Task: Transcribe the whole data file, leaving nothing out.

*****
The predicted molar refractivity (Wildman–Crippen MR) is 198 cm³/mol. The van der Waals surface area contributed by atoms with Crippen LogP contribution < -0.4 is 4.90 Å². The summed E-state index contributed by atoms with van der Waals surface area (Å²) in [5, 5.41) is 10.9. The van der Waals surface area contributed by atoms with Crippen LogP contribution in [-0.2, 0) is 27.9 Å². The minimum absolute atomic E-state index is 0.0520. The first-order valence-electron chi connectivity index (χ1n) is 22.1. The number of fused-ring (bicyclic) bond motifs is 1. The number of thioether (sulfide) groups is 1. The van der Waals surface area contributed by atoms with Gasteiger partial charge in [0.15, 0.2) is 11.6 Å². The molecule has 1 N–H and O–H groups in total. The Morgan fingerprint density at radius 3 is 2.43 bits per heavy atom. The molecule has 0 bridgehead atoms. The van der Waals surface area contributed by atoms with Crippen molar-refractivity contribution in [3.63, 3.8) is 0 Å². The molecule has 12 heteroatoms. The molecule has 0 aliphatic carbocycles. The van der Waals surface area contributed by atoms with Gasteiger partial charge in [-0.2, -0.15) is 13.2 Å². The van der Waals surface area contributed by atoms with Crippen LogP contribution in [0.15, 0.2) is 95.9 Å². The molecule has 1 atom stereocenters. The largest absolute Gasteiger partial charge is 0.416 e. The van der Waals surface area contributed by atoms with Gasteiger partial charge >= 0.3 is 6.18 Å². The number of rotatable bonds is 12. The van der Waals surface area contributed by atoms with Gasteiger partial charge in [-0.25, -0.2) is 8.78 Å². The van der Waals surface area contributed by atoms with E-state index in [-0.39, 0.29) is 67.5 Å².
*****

The predicted molar refractivity (Wildman–Crippen MR) is 198 cm³/mol. The van der Waals surface area contributed by atoms with Crippen LogP contribution < -0.4 is 4.90 Å². The summed E-state index contributed by atoms with van der Waals surface area (Å²) in [5, 5.41) is 10.9. The van der Waals surface area contributed by atoms with Crippen LogP contribution in [-0.2, 0) is 27.9 Å². The minimum absolute atomic E-state index is 0.0520. The first-order valence-electron chi connectivity index (χ1n) is 22.1. The number of fused-ring (bicyclic) bond motifs is 1. The number of thioether (sulfide) groups is 1. The van der Waals surface area contributed by atoms with Gasteiger partial charge in [0.15, 0.2) is 11.6 Å². The molecule has 1 N–H and O–H groups in total. The Morgan fingerprint density at radius 3 is 2.43 bits per heavy atom. The molecule has 0 bridgehead atoms. The van der Waals surface area contributed by atoms with Crippen molar-refractivity contribution in [3.63, 3.8) is 0 Å². The molecule has 12 heteroatoms. The molecule has 0 aliphatic carbocycles. The van der Waals surface area contributed by atoms with Gasteiger partial charge in [-0.2, -0.15) is 13.2 Å². The van der Waals surface area contributed by atoms with Crippen LogP contribution in [0.15, 0.2) is 95.9 Å². The molecule has 1 atom stereocenters. The largest absolute Gasteiger partial charge is 0.416 e. The van der Waals surface area contributed by atoms with Gasteiger partial charge >= 0.3 is 6.18 Å². The number of rotatable bonds is 12. The van der Waals surface area contributed by atoms with Gasteiger partial charge in [-0.25, -0.2) is 8.78 Å². The van der Waals surface area contributed by atoms with E-state index in [-0.39, 0.29) is 67.5 Å².